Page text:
Whilst in the design and co-ordination phase 3D will be used but in order to allow our elec/mech installers to do their jobs we primarily need to output 2D plans showing wall sockets, light switches and circuitry information.

 

This is my main concern.

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tzframpton
We are primarily a Electrical & Mechanical Contractor. Our main business is installation.

Therefore all our cad has to be focused on speed, clarity and output.

I also spent the majority of my 13 years working at a mechanical contracting company, coming up from the field so I'm very familiar with your situation.

 

Whilst in the design and co-ordination phase 3D will be used but in order to allow our elec/mech installers to do their jobs we primarily need to output 2D plans showing wall sockets, light switches and circuitry information. This is my main concern.
You will most certainly be able to create a standardized set of plans, complete with all device locations (receptacles, switches, lights, etc) and all circuit info that maps each device to the panel. The main point I'd make here is that with AutoCAD, drawing and labeled circuits is a manual process with AutoCAD blocks and regular text. With Revit, things like receptacles and switches have electrical load information embedded into them, making them intelligent. You'll need to input info such as balanced or unbalanced load, voltage, phase, etc and then to populate the circuit, you'll need to have a panel in place and create an actual circuit back to the panel. What I'm getting at is that Revit requires you to do things as you would in the real world, instead of a "digital drawing board" where you can just do as you please. This is a good thing, because you'll never be able to accidentally type in a wrong circuit on a device because it's circuiting back to a real panel, with a real single phase or three phase bus bar and breakers. It works very well actually.

 

From there, you can create a Bill of Material list for quantifying things and planning a take-off for your field guys.

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www.cmorephotos.co.uk

Thanks 'tzframpton'

 

Certainly making me feel better about the future.

 

Can I run this past you.

 

We currently have licenses for the following.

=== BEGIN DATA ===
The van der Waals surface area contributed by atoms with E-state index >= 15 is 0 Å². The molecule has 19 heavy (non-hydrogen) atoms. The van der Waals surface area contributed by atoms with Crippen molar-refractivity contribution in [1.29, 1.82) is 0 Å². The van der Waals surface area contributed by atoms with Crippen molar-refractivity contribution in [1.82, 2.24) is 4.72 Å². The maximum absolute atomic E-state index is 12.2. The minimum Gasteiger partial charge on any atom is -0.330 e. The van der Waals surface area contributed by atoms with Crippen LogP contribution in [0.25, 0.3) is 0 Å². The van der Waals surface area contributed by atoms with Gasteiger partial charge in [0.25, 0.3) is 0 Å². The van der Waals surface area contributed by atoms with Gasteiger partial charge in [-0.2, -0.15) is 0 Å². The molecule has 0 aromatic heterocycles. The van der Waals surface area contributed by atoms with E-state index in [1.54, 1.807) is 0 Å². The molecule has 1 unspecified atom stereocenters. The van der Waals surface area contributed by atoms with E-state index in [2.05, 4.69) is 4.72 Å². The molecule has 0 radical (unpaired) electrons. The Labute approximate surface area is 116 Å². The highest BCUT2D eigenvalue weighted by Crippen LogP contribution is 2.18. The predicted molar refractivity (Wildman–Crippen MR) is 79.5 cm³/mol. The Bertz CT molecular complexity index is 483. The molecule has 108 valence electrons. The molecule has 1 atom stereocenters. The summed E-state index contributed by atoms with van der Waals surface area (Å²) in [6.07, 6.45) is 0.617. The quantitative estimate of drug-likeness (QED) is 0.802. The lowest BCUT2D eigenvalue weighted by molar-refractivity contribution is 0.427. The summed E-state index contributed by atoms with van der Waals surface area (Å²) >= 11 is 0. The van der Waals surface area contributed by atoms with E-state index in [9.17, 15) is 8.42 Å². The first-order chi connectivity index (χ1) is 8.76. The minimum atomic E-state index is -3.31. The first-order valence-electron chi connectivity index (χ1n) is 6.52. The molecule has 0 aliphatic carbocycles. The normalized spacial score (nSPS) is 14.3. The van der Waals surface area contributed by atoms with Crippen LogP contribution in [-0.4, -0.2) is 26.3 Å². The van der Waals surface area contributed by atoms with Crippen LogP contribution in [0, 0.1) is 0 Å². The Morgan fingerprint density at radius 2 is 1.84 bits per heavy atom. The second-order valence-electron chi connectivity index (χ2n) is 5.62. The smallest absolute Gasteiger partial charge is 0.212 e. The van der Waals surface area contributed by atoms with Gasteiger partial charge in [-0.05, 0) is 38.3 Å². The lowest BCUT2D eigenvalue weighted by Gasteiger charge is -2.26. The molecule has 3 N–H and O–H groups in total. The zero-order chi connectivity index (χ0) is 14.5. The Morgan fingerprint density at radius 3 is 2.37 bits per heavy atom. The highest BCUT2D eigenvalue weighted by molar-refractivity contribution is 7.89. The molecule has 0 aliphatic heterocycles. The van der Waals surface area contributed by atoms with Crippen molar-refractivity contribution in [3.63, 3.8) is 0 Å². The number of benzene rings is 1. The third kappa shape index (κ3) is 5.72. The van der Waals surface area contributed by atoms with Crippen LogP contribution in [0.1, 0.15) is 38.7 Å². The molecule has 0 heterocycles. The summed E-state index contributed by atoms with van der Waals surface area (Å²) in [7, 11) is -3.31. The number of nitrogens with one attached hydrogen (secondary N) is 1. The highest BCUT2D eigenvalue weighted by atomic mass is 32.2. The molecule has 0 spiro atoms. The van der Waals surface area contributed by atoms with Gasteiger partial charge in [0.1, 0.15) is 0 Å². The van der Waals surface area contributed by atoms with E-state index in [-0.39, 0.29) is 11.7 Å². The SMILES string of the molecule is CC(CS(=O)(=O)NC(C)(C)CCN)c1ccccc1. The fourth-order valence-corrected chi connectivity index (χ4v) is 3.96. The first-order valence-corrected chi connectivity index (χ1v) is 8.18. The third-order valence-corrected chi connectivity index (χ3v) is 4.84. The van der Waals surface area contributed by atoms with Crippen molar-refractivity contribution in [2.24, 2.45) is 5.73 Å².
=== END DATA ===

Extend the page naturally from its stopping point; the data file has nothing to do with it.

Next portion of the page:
8 x AutoCAD 2015

8 x Fabrication CADmep 2015

2 x Navisworks Freedom 2015

All on subscription.

 

I'm considering enquiring with our reseller as to whether we can upgrade from all these into Revit or Building Design Suite.

Would either of these replace and do all that the above already do.

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tzframpton
Would either of these replace and do all that the above already do.
Yes and no. Look here: http://www.autodesk.com/suites/building-design-suite/included-software

 

You will lose Fabrication CADmep if you go with a Building Suite. This is not included. So the question is... do you REALLY use it for "fabrication"? If the answer is no, which usually it is, then let it go. Most people use Fabrication CADmep for "insta-3D content" and rarely have I ever seen people actually streamline their models directly to a fabrication machine or generating spool drawings. Only the huge contractors actually utilize this because they have the overhead available for a huge shop drawing design staff.

 

The Building Suite Ultimate gives you Navisworks Manage (Navisworks Freedom, which you've listed above, is a free viewer and I'm assuming this is a typo), but Premium gives you Revit and AutoCAD and a slew of other things. I'd say just add up what you have, then add up a Building Suite, and compare the pricing annually. I'd bet you'd probably be saving a ton of money if you actually inked it down and compared. You can also look into network licensing if this fits your company's current setup, which can be efficient as well.

 

But you have the right idea, contact your reseller. They are best in helping with this scenario.